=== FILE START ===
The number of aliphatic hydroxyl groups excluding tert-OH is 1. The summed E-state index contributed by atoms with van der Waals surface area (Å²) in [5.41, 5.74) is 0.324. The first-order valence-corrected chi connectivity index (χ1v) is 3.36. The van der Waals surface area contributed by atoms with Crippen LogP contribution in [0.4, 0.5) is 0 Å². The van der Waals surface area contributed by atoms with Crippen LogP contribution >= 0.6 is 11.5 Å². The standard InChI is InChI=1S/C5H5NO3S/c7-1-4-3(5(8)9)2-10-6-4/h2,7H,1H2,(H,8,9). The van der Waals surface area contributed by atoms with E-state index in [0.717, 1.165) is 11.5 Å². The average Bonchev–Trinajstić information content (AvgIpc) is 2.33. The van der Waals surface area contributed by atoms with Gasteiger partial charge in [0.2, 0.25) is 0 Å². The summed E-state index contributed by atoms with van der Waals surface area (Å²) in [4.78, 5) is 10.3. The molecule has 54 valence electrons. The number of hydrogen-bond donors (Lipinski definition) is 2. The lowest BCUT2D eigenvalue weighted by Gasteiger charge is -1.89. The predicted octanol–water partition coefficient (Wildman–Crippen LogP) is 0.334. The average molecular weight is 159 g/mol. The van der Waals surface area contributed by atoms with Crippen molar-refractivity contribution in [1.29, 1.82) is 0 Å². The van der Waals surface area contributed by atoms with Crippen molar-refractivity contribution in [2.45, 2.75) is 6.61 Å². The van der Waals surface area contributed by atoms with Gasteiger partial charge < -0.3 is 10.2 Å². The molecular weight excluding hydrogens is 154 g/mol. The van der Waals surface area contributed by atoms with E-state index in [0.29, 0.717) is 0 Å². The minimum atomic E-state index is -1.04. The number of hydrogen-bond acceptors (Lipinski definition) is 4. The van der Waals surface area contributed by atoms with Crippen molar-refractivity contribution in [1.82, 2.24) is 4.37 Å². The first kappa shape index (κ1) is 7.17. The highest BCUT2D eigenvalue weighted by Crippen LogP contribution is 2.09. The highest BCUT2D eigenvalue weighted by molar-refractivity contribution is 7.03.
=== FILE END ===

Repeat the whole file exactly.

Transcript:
The number of aliphatic hydroxyl groups excluding tert-OH is 1. The summed E-state index contributed by atoms with van der Waals surface area (Å²) in [5.41, 5.74) is 0.324. The first-order valence-corrected chi connectivity index (χ1v) is 3.36. The van der Waals surface area contributed by atoms with Crippen LogP contribution in [0.4, 0.5) is 0 Å². The van der Waals surface area contributed by atoms with Crippen LogP contribution >= 0.6 is 11.5 Å². The standard InChI is InChI=1S/C5H5NO3S/c7-1-4-3(5(8)9)2-10-6-4/h2,7H,1H2,(H,8,9). The van der Waals surface area contributed by atoms with E-state index in [0.717, 1.165) is 11.5 Å². The average Bonchev–Trinajstić information content (AvgIpc) is 2.33. The van der Waals surface area contributed by atoms with Gasteiger partial charge in [0.2, 0.25) is 0 Å². The summed E-state index contributed by atoms with van der Waals surface area (Å²) in [4.78, 5) is 10.3. The molecule has 54 valence electrons. The number of hydrogen-bond donors (Lipinski definition) is 2. The lowest BCUT2D eigenvalue weighted by Gasteiger charge is -1.89. The predicted octanol–water partition coefficient (Wildman–Crippen LogP) is 0.334. The average molecular weight is 159 g/mol. The van der Waals surface area contributed by atoms with Crippen molar-refractivity contribution in [1.29, 1.82) is 0 Å². The van der Waals surface area contributed by atoms with Crippen molar-refractivity contribution in [2.45, 2.75) is 6.61 Å². The van der Waals surface area contributed by atoms with Gasteiger partial charge < -0.3 is 10.2 Å². The molecular weight excluding hydrogens is 154 g/mol. The van der Waals surface area contributed by atoms with E-state index in [0.29, 0.717) is 0 Å². The minimum atomic E-state index is -1.04. The number of hydrogen-bond acceptors (Lipinski definition) is 4. The van der Waals surface area contributed by atoms with Crippen molar-refractivity contribution in [1.82, 2.24) is 4.37 Å². The first kappa shape index (κ1) is 7.17. The highest BCUT2D eigenvalue weighted by Crippen LogP contribution is 2.09. The highest BCUT2D eigenvalue weighted by molar-refractivity contribution is 7.03.